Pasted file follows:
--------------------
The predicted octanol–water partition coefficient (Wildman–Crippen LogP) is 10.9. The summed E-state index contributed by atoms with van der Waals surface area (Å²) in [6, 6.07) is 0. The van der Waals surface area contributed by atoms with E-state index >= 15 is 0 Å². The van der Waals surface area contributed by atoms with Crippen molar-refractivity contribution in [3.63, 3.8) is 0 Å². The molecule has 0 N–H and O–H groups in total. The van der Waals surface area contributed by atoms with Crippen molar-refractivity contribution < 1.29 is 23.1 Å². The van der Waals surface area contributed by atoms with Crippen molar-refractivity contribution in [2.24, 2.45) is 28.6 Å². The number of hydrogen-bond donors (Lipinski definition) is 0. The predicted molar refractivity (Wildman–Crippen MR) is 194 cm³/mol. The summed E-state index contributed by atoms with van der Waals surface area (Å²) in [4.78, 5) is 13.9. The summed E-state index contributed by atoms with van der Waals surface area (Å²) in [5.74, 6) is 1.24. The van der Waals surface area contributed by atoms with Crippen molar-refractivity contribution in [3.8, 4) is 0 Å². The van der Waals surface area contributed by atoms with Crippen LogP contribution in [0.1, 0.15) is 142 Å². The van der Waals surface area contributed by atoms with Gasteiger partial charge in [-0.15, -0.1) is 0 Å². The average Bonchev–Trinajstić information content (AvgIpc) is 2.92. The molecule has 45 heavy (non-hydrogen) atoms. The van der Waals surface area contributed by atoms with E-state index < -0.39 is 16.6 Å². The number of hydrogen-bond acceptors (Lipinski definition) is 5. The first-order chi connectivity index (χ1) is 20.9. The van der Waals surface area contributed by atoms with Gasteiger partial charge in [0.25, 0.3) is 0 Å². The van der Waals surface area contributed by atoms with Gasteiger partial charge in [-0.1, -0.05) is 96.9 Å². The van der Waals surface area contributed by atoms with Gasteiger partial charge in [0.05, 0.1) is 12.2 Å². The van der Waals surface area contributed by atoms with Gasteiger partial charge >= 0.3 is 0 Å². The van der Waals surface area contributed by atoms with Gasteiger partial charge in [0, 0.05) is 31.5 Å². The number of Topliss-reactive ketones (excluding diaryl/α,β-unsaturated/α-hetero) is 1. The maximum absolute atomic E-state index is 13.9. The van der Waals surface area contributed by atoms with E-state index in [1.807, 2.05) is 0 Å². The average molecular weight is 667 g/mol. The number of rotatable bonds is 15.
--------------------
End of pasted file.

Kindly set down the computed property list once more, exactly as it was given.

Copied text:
The predicted octanol–water partition coefficient (Wildman–Crippen LogP) is 10.9. The summed E-state index contributed by atoms with van der Waals surface area (Å²) in [6, 6.07) is 0. The van der Waals surface area contributed by atoms with E-state index >= 15 is 0 Å². The van der Waals surface area contributed by atoms with Crippen molar-refractivity contribution in [3.63, 3.8) is 0 Å². The molecule has 0 N–H and O–H groups in total. The van der Waals surface area contributed by atoms with Crippen molar-refractivity contribution < 1.29 is 23.1 Å². The van der Waals surface area contributed by atoms with Crippen molar-refractivity contribution in [2.24, 2.45) is 28.6 Å². The number of hydrogen-bond donors (Lipinski definition) is 0. The predicted molar refractivity (Wildman–Crippen MR) is 194 cm³/mol. The summed E-state index contributed by atoms with van der Waals surface area (Å²) in [4.78, 5) is 13.9. The summed E-state index contributed by atoms with van der Waals surface area (Å²) in [5.74, 6) is 1.24. The van der Waals surface area contributed by atoms with Crippen molar-refractivity contribution in [3.8, 4) is 0 Å². The van der Waals surface area contributed by atoms with Crippen LogP contribution in [0.1, 0.15) is 142 Å². The van der Waals surface area contributed by atoms with Gasteiger partial charge in [-0.15, -0.1) is 0 Å². The average Bonchev–Trinajstić information content (AvgIpc) is 2.92. The molecule has 45 heavy (non-hydrogen) atoms. The van der Waals surface area contributed by atoms with E-state index < -0.39 is 16.6 Å². The number of hydrogen-bond acceptors (Lipinski definition) is 5. The first-order chi connectivity index (χ1) is 20.9. The van der Waals surface area contributed by atoms with Gasteiger partial charge in [0.25, 0.3) is 0 Å². The van der Waals surface area contributed by atoms with Gasteiger partial charge in [-0.1, -0.05) is 96.9 Å². The van der Waals surface area contributed by atoms with Gasteiger partial charge in [0.05, 0.1) is 12.2 Å². The van der Waals surface area contributed by atoms with Gasteiger partial charge >= 0.3 is 0 Å². The van der Waals surface area contributed by atoms with Gasteiger partial charge in [0, 0.05) is 31.5 Å². The number of Topliss-reactive ketones (excluding diaryl/α,β-unsaturated/α-hetero) is 1. The maximum absolute atomic E-state index is 13.9. The van der Waals surface area contributed by atoms with E-state index in [1.807, 2.05) is 0 Å². The average molecular weight is 667 g/mol. The number of rotatable bonds is 15.